So -- I simply need to disconnect the one marked (COM) and replace it with the one marked (SPARE). Since this means that I will have the old (COM) stripped, and I am reluctant to cut it any shorter, I plan to crimp on fully-insulated female spade disconnects to both (COM) and (SPARE) and replace the connection on the terminal strip with a short wire leading to a male spade disconnect so I can switch between 208V and 240V at will.
    Tonight, I will do that, and power it up to see what the voltage applied to the regulator actually is -- and how warm it gets over time. It may be that I can feel comfortable just leaving it as is.
    Thanks,         DoN.
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    All done. The regulator sees only 9.5 V at 240 AC input, and does not seem to be overheating at all.
    I just spot welded two zinc-plated fender washers (0.070" thick, so a bit thicker than 16 Ga) and it worked fine. Tap switch was at 6, and it goes up to 11 (Spinal Tap, anyone?) so I've got a lot more range to play with for thicker materials. I don't yet know what the maximum is, and may never know.
    Thanks all,         DoN.
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An autotransformer buck design for this won't be huge, as it doesn't need to be a typical 240 primary/208 secondary step-down transformer.
A step-down design is only needed if the application requires isolation, which most welders perform (internally) by design.
The A-T autotransformer design will be 240/22V, for the application you have. See paragraph starting with "The more economical alternative.." http://findarticles.com/p/articles/mi_qa3726/is_201002/ai_n52371827 /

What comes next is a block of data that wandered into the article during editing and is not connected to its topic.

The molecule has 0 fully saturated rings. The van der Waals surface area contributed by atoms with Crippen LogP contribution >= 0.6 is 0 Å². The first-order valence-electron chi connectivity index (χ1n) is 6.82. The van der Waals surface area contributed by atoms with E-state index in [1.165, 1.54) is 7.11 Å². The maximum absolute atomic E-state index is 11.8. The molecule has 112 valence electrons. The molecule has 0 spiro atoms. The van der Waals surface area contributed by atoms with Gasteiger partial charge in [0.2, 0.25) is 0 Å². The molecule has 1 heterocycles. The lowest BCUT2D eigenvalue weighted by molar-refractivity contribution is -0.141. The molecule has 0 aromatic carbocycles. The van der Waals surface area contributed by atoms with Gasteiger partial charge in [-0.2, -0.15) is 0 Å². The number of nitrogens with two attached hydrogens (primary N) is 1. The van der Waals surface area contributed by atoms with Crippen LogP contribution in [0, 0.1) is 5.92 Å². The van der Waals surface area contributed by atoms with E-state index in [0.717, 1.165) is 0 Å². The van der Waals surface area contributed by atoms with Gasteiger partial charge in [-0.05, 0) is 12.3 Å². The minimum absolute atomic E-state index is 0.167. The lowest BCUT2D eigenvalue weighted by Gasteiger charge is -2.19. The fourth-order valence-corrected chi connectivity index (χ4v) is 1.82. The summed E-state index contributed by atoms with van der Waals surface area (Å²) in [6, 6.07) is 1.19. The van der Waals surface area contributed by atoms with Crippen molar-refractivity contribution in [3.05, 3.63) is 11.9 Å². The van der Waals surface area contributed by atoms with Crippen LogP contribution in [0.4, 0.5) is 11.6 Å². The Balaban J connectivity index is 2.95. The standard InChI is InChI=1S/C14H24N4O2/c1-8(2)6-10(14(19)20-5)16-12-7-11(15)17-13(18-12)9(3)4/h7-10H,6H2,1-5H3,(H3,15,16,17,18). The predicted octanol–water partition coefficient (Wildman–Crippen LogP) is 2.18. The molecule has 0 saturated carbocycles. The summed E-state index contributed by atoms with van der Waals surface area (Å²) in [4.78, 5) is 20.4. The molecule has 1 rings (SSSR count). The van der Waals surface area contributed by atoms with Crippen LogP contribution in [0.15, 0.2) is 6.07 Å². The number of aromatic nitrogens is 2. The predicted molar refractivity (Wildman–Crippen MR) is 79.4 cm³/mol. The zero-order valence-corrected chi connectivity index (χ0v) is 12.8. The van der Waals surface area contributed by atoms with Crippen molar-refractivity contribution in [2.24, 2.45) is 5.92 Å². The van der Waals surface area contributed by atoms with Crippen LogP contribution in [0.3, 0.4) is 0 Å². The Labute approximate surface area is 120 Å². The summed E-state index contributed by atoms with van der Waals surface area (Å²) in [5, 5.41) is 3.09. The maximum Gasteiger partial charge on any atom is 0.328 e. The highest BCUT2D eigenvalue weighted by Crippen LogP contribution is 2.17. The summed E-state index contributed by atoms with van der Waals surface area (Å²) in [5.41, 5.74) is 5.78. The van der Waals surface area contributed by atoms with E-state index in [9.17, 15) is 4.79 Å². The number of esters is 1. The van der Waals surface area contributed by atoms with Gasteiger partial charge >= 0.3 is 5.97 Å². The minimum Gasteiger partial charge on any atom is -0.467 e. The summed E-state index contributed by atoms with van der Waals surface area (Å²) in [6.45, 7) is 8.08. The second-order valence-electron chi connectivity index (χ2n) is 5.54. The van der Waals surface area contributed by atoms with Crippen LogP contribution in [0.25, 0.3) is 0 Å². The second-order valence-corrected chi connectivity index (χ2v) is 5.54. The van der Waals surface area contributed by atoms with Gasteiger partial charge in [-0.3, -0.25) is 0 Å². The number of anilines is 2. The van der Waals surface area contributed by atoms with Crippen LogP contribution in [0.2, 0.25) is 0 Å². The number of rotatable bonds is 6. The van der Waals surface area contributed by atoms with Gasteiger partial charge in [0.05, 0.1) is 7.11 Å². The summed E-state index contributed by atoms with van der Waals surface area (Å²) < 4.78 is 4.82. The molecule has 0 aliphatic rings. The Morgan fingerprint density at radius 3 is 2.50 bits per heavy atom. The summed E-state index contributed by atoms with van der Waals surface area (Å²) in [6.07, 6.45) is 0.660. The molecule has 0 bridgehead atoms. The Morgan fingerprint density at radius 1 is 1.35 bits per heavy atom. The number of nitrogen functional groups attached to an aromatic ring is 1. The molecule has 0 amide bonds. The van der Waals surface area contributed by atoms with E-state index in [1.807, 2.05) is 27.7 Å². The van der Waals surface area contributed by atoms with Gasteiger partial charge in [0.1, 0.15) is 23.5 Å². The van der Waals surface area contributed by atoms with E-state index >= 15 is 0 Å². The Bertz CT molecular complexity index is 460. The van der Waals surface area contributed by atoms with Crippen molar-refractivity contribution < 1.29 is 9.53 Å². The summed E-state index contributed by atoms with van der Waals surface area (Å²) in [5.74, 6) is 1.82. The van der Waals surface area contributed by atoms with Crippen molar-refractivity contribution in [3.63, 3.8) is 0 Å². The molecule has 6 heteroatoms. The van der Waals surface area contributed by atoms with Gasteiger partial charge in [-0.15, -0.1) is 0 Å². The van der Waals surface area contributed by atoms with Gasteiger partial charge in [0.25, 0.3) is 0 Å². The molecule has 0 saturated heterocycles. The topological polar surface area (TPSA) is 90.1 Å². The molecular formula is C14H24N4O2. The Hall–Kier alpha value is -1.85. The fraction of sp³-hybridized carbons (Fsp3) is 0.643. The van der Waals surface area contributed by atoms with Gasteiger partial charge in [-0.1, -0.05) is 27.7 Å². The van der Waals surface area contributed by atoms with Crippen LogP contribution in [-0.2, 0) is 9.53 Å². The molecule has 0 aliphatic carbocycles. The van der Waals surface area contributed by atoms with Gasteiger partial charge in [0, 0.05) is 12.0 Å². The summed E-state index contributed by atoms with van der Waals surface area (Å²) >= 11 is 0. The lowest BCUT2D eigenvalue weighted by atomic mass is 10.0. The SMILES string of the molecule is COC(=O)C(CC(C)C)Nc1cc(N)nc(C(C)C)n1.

Common power transformer pri/sec-types can be wired as buck (or boost) by wiring them in the A-T fashion, but like variacs, an A-T will not provide isolation.
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"DoN. Nichols" < snipped-for-privacy@d-and-d.com> wrote in message
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    This would be a combination of a variac for adjustment plus a separate transformer for the buck function.

    Right!
    O.K. I was thinking of a secondary voltage based on 240VAC being the local supply, thus calling for 32 V to be a true match, but a 24V secondary should work well enough. That is going to require a 360 VA rating which should not be that heavy. And with the 24V secondary, I could actually do without the autotransformer. Worst case would be 216 VAC output -- and dropping to 220 VAC input would give a low of 198 VAC. All pretty safe with the spot welder.

    Of course. The main transformer in the welder is certainly isolating primary from secondary. I can *see* most of the secondary -- several layers of copper sheet perhaps 1/16" thick wound a nearly full two turns with no interconnection to the primary. The primary has plenty of layers of insulation -- but the secondary is bare. :-)
    Thanks,         DoN.